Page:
A curious novel set in FRANCE
Talking Location With…. author Gary Born – World locations
1st April 2023
#TalkingLocationWith…. Gary Born, author of The File, set around the world.
Author’s blog posts are sometimes about the author. So, I will say a few things here about me, and the book I wrote. But I wanted to start with someone else.
“The File” is about a woman – Sara West. She doesn’t seem so different at first, and certainly doesn’t think she’s so different, from most other people. But she is.
Working with her father and friends on a research expedition in Uganda, Sara discovers the wreckage of a Nazi bomber from World War II. On the wreck, Sara finds a file of documents which contain information on secret Nazi accounts in Swiss private banks, holding billions of dollars. The files also have the names of the Nazis’ most important foreign spies, including in the United States.
Two very different, but equally evil, men learn of Sara’s discovery: Ivan Petronov, a former KGB agent who has been hunting for the Nazi bank deposits for decades, and Franklin Kerrington III, the CIA’s Deputy Director, whose patrician family’s secret support for the Nazis would be revealed by the file. The two men dispatch rival teams of mercenaries to retrieve the file – Petronov for the Nazi money and Kerrington to hide his family’s traitorous past. After Petronov’s hitmen kill Sara’s father and friends, she flees into the jungle, taking the file with her.
The File is about Sara’s flight from her pursuers, and, later, her decision to fight back. I wrote the book about Sara. She inspired me, and took me along with her. I think you will be inspired by her too.
It helps that the book takes place in many of the world’s most exciting places – the Rwenzori Mountains (the so-called Mountains of the Moon), where the plants look like Avatar, only better; the Sahara Desert, which almost gets the better of Sara; Italy, which is impossible not to love, especially Rome and Lucca; and finally, Switzerland, where things come to a climax. And, the closer one gets to civilization, the more brutal Sara’s enemies become – ending up in Zurich…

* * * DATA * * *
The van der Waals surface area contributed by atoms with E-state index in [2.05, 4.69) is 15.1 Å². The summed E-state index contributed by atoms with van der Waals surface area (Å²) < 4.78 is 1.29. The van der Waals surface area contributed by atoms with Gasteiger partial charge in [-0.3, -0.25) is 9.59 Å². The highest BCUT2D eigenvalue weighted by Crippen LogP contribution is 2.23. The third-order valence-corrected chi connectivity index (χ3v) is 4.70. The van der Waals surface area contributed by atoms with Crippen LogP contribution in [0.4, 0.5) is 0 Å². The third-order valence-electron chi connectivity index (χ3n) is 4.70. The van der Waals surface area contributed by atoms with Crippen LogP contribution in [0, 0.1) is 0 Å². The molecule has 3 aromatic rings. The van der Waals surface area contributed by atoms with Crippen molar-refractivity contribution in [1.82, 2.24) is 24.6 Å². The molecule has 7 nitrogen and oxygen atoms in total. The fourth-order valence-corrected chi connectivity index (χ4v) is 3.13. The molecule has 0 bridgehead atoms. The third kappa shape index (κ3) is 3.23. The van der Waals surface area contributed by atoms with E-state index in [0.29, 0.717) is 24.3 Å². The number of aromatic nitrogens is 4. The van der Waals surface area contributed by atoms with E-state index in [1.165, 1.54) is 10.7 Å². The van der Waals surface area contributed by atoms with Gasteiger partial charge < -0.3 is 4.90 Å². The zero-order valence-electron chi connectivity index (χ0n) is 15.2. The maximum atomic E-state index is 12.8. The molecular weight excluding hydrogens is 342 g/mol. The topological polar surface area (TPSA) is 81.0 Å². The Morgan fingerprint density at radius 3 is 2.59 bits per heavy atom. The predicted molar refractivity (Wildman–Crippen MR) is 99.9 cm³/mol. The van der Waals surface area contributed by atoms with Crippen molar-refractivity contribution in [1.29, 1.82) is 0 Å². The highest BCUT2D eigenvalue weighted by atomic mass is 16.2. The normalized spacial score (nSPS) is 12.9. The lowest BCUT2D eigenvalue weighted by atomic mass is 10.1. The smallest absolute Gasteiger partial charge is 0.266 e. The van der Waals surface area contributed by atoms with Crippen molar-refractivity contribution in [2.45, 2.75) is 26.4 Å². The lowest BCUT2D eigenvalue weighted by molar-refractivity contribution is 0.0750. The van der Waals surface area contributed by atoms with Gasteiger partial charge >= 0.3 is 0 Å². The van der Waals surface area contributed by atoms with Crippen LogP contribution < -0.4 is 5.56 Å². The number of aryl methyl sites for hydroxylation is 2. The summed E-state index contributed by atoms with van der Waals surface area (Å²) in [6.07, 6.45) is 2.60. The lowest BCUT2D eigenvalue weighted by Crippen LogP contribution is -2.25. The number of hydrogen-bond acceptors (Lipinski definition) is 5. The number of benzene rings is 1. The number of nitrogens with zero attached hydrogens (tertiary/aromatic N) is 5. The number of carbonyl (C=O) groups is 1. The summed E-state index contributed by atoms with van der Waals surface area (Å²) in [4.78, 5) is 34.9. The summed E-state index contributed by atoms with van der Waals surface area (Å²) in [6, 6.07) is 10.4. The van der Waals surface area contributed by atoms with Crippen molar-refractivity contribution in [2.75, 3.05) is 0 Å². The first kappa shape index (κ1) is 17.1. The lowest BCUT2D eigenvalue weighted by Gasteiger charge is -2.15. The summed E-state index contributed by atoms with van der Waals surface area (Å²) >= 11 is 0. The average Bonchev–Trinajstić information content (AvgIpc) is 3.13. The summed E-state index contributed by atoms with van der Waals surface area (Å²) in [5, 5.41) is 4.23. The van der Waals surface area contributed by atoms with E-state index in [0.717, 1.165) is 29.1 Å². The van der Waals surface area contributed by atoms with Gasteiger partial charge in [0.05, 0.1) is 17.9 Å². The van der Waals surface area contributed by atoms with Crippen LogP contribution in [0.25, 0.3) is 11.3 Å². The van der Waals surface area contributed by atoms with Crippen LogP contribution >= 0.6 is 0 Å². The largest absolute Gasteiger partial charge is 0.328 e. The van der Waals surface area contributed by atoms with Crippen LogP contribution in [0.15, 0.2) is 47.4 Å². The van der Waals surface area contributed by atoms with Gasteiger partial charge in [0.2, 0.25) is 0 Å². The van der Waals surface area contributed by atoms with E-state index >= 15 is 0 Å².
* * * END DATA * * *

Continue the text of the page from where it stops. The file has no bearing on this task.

There’s a lot about Sara in The File. But it has pieces of me also – mostly the places, but some of the people.
The jungle scenes, when Sara finds the wrecked Nazi bomber, and then runs from the Russians who are hunting her, are taken from a couple months that I spent in the jungles of Congo and Uganda some years ago. Hiking along jungle trails that nobody but hunters used, with local guides who never seemed to get lost, provided the raw material for many of the early chapters of the book. I tried to make those scenes, with the forbidding beauty of the jungle, as much like the real things as I could.
A UN airbase, where Sara hijacks a plane, came from Somalia, at the UN peacekeepers’ base outside Mogadishu – where the planes have to bank sharply in from the ocean to avoid missles and small arms fire from the ground. I visited there for work a few years ago, and the airfield’s barbed-wire fences and security gates were the inspiration for the base where Jeb and Sara hijacked their plane back to Europe.
Scenes in the Libyan desert and along the coastline, where Sara makes her way towards Europe, came from hitchhiking I did across the Sahara and the Sinai a few years ago. The emptiness of the desert, and the brutal heat of the day, came from the surroundings of Tamanraset and El Golea. The scenes of Jeb and Sara waiting alongside an empty desert road for most of a night and day were borrowed from the same places.
And the scenes in Italy, from Calabria to Rome to Lucca, come from a dozen trips to one of the world’s most beautiful countries. Sara’s trip up the Italian boot retraces trips I have done along the same roads.
As for people, Franklin Kerrington III and Ivan Petronov come – unsuprisingly – from Washington and Moscow. No one person combined all of the traits, evil and otherwise, of either man. But many in both places contributed to both Kerrington and Petronov.
Most important, though, is Sara. She too had pieces from people I have met. But more than any other character, she is herself and unique – making her own choices, different from what I had started out intending or what others might have chosen. In those chapters, I was really just along for the ride.
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